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Why Congolese films matter
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Mon, 01 Jun 2015 12:03
BOLD MOVES: Carole Maloba and crew

Known for their ululating Lingala tunes and gyrating vixens that pepper their music videos, Congolese artists are nudging beyond these sultry affairs and giving us a piece of their true cinematic talent, as Sam Charo reports.

In 2011, Djo Tunda Wa Munga’s film Viva Riva! paved the way for emerging Congolese filmmakers. The film stood out as it won six trophies at the African Movie Awards and was noted as a relevant work of art at the Toronto International Film Festival (TIFF), among others, around the world. At AMA, Djo Tunda bagged the Best Director award.

“Viva Riva was an iconic modern story, touching on everyday life,” says Armand Nkunda, a film producer and writer based in Kinshasa. “We had this exposition that left people with gaping mouths.”

Beyond its volatility, the central African country has seen an upsurge of keen and ambitious filmmakers who want to produce stories that matter.
“The government was resourceful in the recent past by giving out grants for filmmakers,“ Patrique Bouazizi, an indie filmmaker and scriptwriting trainer based in Lubumbashi, opines. ”I was at the ministry of culture and information with my script recently and it looks like my pitch will be fruitful.”

Wa Munga’s film Viva Riva was made 25 years after what has been considered the Congo revolution.

The rise of short films like Carole Maloba’s 2013 release Kisita – a film about uncontrollable jealousy with an unexpected consequence, as an older woman confronts her beautiful, flirtatious daughter – is a symbolic piece that has paved the way for independent filmmakers to gain confidence with universal subjects such as feminism, love, and human freedom.

“Kisita was a bold move that most people in the field are afraid to talk about,” says Patrick Katanga, a Congolese actor. “Carole was fierce with her subject and boldly managed to express the femininity with her short film.”

The government of DRC recently embarked on spearheading creative arts in the country that will empower its youth. This includes the initiation of a filmmaking fund.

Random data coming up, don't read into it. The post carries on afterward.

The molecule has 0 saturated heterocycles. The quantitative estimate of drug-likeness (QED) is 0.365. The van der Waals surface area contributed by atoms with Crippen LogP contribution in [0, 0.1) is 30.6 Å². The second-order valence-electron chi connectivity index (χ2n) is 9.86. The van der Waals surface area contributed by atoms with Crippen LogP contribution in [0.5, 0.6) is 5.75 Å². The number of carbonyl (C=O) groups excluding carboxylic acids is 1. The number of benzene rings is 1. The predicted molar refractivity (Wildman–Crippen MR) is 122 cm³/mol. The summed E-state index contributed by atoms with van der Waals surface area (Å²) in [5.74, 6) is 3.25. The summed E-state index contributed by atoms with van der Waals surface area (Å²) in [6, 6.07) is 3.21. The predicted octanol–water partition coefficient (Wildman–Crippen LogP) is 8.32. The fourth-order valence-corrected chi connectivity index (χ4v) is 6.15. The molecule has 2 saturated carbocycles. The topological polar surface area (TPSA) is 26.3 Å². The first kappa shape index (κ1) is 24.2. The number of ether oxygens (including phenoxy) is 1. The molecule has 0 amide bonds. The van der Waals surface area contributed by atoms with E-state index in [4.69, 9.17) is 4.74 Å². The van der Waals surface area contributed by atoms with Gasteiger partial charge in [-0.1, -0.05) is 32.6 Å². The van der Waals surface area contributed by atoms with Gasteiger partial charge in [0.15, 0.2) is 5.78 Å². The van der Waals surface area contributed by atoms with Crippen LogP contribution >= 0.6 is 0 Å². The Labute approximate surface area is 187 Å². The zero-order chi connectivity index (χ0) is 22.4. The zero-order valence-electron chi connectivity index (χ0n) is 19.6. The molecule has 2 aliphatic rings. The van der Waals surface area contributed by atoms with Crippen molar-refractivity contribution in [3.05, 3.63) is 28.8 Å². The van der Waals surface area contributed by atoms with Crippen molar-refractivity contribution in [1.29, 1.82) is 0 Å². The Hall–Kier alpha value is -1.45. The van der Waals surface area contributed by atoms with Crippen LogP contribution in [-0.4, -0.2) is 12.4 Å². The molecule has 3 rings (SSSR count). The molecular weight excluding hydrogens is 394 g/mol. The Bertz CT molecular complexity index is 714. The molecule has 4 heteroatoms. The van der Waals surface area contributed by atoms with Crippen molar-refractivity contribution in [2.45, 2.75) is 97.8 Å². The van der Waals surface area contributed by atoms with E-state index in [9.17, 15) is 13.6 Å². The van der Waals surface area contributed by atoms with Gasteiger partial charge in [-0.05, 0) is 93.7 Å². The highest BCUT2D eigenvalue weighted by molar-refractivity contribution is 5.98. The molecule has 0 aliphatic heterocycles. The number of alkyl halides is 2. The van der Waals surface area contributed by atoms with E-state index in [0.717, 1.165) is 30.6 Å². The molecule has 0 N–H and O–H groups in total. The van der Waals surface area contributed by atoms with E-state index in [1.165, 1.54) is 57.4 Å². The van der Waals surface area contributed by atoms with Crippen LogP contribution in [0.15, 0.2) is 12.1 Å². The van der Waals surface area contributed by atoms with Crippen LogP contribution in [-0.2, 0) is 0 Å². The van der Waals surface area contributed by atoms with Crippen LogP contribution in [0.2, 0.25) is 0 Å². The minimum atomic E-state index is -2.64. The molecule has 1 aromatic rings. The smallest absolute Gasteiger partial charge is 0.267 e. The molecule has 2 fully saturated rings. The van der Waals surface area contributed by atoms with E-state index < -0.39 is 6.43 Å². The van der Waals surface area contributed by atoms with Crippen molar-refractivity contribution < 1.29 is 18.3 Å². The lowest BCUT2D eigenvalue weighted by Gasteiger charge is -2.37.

Clarisse Muvuba, a 33-year-old Congolese filmmaker who in 2014 was able to shoot her film with the help of partnership funds from Cinedoc Films in France, was elated when she recently released her film, Marathon, a documentary about an athletic champion.

“We need these resources to enable us to move forward because it’s very difficult to have an idea and be able to crack it alone.’ Clarisse advises, “For film art to move forward in the Democratic Republic of Congo, there have to be people willing to put up the money. I am grateful my idea could come to fruition. It was at the right time and it was worth it.”

About 47% of the DRC’s population consists of youth under the age of 15, according to the United Nations Development Programme (UNDP) 2014 stats.
“If you have a chance to do something in Congo, you have to initiate something that has a future,” Bouazizi says. “We’re ranked 186 out of 187 countries and approximately 87 percent of the Congolese are living on less than a dollar a day. Therefore creative arts not only offer an outlet for one’s frustrations, fears and joys, but also help one release these creative tensions that are harboured in our conscience.”

“Hundreds of young filmmakers are interested in doing film, but accessing the funds is a tricky issue if you are not trained nor have any idea about film production,” Carol Maloba says. “I was glad to have worked with Djo Tunda as my producer and that creative process helped nurture my skills and experience.”

Congo’s civil war and political instability has had a negative impact on its social fabric. The global view of the country is seen through the lens of rape, pillaging of its natural resources and the poor wildlife conservation skills and resources that inspired the Academy Award-nominated Documentary, Virunga.

“Issue-based documentaries like Virunga will be able to done by local filmmakers,” Patrice Malyamungu, a seasoned cinematographer and a recipient of the fund, says. “It’s so unfortunate that people have to travel from a different continent to tell our own stories.”

The DRC’s film development fund is expected to be whittled down to any creative artist who has skills in filmmaking. It will be targeting untrained film enthusiasts who have interest in the vagaries of film production. The film fund will target young Congolese from unfortunate backgrounds.

“We can train interested parties, especially females who are interested in film,” Bouazizi adds. “With the help of our French and Belgian partners, we truly hope that the future of film in Congo is going to be relevant and effective in sub-Saharan Africa.”

Congo’s Lingala music is widely appreciated across the continent and beyond. For years it has been a benchmark by which the country is creatively regarded, but with the help of this fund, it’s expected that the country’s rich artistic reservoir will be tapped and therefore help youth channel their creative energies to a sound cause away from negative influences.

“Lots of idle youth here are used by politicians and end up indulging in bad behaviour,” says Malyamungu. “We do hope that everyone interested in using these tools and funding to shape themselves will seize this opportunity and become useful storytellers in the Congolese society and Africa in the long run.”

Written by Sam Charo



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